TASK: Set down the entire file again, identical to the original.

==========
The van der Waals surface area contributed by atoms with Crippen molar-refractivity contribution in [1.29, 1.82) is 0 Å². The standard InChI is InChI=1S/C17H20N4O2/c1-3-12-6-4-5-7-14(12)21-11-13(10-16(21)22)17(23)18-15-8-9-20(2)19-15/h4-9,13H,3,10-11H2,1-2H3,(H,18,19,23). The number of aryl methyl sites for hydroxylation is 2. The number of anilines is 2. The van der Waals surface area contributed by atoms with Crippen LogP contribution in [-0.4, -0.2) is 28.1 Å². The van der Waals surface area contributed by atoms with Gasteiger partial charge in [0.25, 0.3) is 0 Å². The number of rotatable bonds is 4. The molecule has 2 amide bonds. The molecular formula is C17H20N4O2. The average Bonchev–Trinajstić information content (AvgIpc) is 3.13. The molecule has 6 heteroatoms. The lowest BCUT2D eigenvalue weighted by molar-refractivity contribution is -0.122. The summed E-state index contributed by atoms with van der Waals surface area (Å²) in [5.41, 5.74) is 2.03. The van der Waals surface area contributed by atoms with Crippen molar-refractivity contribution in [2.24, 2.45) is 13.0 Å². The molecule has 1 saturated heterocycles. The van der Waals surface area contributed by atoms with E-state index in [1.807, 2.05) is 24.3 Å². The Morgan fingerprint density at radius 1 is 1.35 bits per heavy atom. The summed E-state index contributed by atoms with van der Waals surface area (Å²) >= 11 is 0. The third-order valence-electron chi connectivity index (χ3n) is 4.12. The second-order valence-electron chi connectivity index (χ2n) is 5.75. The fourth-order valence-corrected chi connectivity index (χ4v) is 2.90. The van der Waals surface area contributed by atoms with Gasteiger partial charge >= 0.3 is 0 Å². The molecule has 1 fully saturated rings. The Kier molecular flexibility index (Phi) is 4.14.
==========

The van der Waals surface area contributed by atoms with Crippen molar-refractivity contribution in [1.29, 1.82) is 0 Å². The standard InChI is InChI=1S/C17H20N4O2/c1-3-12-6-4-5-7-14(12)21-11-13(10-16(21)22)17(23)18-15-8-9-20(2)19-15/h4-9,13H,3,10-11H2,1-2H3,(H,18,19,23). The number of aryl methyl sites for hydroxylation is 2. The number of anilines is 2. The van der Waals surface area contributed by atoms with Crippen LogP contribution in [-0.4, -0.2) is 28.1 Å². The van der Waals surface area contributed by atoms with Gasteiger partial charge in [0.25, 0.3) is 0 Å². The number of rotatable bonds is 4. The molecule has 2 amide bonds. The molecular formula is C17H20N4O2. The average Bonchev–Trinajstić information content (AvgIpc) is 3.13. The molecule has 6 heteroatoms. The lowest BCUT2D eigenvalue weighted by molar-refractivity contribution is -0.122. The summed E-state index contributed by atoms with van der Waals surface area (Å²) in [5.41, 5.74) is 2.03. The van der Waals surface area contributed by atoms with Crippen molar-refractivity contribution in [2.24, 2.45) is 13.0 Å². The molecule has 1 saturated heterocycles. The van der Waals surface area contributed by atoms with E-state index in [1.807, 2.05) is 24.3 Å². The Morgan fingerprint density at radius 1 is 1.35 bits per heavy atom. The summed E-state index contributed by atoms with van der Waals surface area (Å²) >= 11 is 0. The third-order valence-electron chi connectivity index (χ3n) is 4.12. The second-order valence-electron chi connectivity index (χ2n) is 5.75. The fourth-order valence-corrected chi connectivity index (χ4v) is 2.90. The van der Waals surface area contributed by atoms with Gasteiger partial charge >= 0.3 is 0 Å². The molecule has 1 fully saturated rings. The Kier molecular flexibility index (Phi) is 4.14.